Here is an interesting video as they talk about how they control the population.
Currently in Florida, a species that has endangered the habitat of the Florida gator are pythons.
Pythons are not native to the USA. People adopt them as pets and when they cannot handle them no longer, they release them into the everglades and other areas in Florida. And not just Florida, but other southern states as well. This is a serious threat to the human population regarding children, pets and other native creatures.
The snakes are now being hunted and killed. Their meat is used for human consumption and their skins are used for luxury items such as shoes, handbags, etc.
In the case of the python, it is the irresponsibility of humans that is causing this conflict in nature where these reptiles are not native.
As per the gators, just like there are cattle farms to raise milk and meat, as long as humans consume meat, there will always be cattle farms. Gator farms raise the alligators for the same purpose.
Both animals are used for meat and have their skins turned into leather. So nothing of each animal is wasted. Gators however are a breed of animal that can only be raised in the southern states which is their natural habitat. Whereas cattle can be raised in any climate. That is what makes a luxury skin even more valuable along with the skin itself.
Monday, January 23, 2012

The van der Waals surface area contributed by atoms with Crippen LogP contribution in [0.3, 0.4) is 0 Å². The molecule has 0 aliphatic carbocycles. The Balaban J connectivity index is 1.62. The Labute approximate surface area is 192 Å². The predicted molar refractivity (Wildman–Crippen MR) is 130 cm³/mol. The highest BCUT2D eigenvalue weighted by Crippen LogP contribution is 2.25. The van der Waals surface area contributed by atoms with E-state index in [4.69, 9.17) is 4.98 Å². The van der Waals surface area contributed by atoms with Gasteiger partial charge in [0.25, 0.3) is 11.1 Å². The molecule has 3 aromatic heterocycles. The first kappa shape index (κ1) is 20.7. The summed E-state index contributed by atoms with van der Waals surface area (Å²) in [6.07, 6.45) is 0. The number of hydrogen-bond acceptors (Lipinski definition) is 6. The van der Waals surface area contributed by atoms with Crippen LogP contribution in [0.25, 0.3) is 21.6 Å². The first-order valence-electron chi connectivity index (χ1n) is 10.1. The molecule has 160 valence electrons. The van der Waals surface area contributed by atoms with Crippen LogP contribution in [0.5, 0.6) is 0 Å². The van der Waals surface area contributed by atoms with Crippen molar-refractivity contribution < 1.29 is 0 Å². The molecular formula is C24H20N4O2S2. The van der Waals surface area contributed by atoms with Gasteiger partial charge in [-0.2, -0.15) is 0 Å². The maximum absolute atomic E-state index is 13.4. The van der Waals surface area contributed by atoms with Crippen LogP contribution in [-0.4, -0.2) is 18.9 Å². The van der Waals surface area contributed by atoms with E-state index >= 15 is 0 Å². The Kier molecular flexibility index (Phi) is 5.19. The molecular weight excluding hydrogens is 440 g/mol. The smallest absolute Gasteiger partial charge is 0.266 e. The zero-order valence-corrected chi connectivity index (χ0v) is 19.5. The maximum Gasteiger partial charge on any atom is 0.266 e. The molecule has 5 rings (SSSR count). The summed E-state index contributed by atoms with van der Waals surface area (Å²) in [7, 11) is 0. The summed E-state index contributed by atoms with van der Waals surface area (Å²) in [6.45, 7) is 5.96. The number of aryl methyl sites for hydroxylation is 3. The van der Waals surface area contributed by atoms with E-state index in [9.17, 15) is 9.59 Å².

Attention independent artist/craftsman sewers!
With the latest trend in luxury and hyper luxury, retail consumers are looking for quality one of a kind items to buy.
And the better the craftsmanship, materials used, design, and the item being one of a kind, the more they are willing to pay for it.
So you have a desire to create, you own a sewing machine and you want to make what you see high end people buying.
High end consumers want products that will last and increase over time like a fine painting. They are so over assembly line item products.
As a home sewer / artist, you have an advantage to be able to produce one of a kind items of high end quality.
For those who are looking to get to the next level in construction methods and techniques, you will benefit from my CD book CELEBRITY BAGS. it will take the home sewer to the next level in being able to produce bags that rival the construction and quality you see in the high end department stores and designer stores. Your end results will be professional and not homemade.
As I get booked each year across the country teaching my workshops, people constantly write me and say they cannot believe my students finish a handbag in two days that looks like a high end expensive bag at the department stores.
Let me be upfront and honest with you, people who sew are social people, and though we are social in my workshops, my students who come to my classes are serious about learning, and I am serious about teaching them the skills to help them get to the next level in perfecting their craft. The end results the students accomplish are stellar!
You can order my CD book from my website.